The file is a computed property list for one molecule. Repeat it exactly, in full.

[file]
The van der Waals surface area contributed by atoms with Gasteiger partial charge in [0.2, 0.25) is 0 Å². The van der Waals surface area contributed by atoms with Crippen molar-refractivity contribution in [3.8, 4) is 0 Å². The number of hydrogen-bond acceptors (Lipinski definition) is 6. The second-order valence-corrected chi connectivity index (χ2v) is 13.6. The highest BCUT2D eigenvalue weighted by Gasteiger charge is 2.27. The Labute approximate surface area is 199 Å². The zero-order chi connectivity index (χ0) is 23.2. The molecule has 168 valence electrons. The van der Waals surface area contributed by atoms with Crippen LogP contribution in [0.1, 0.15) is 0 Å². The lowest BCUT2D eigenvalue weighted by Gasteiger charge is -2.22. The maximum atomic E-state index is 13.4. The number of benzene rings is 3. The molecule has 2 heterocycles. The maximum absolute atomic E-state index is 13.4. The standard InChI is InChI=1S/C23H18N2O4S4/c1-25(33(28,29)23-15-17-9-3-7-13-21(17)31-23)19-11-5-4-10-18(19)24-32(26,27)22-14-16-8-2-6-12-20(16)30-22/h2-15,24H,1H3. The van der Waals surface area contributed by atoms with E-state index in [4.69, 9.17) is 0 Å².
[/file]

The van der Waals surface area contributed by atoms with Gasteiger partial charge in [0.2, 0.25) is 0 Å². The van der Waals surface area contributed by atoms with Crippen molar-refractivity contribution in [3.8, 4) is 0 Å². The number of hydrogen-bond acceptors (Lipinski definition) is 6. The second-order valence-corrected chi connectivity index (χ2v) is 13.6. The highest BCUT2D eigenvalue weighted by Gasteiger charge is 2.27. The Labute approximate surface area is 199 Å². The zero-order chi connectivity index (χ0) is 23.2. The molecule has 168 valence electrons. The van der Waals surface area contributed by atoms with Crippen LogP contribution in [0.1, 0.15) is 0 Å². The lowest BCUT2D eigenvalue weighted by Gasteiger charge is -2.22. The maximum atomic E-state index is 13.4. The number of benzene rings is 3. The molecule has 2 heterocycles. The maximum absolute atomic E-state index is 13.4. The standard InChI is InChI=1S/C23H18N2O4S4/c1-25(33(28,29)23-15-17-9-3-7-13-21(17)31-23)19-11-5-4-10-18(19)24-32(26,27)22-14-16-8-2-6-12-20(16)30-22/h2-15,24H,1H3. The van der Waals surface area contributed by atoms with E-state index in [4.69, 9.17) is 0 Å².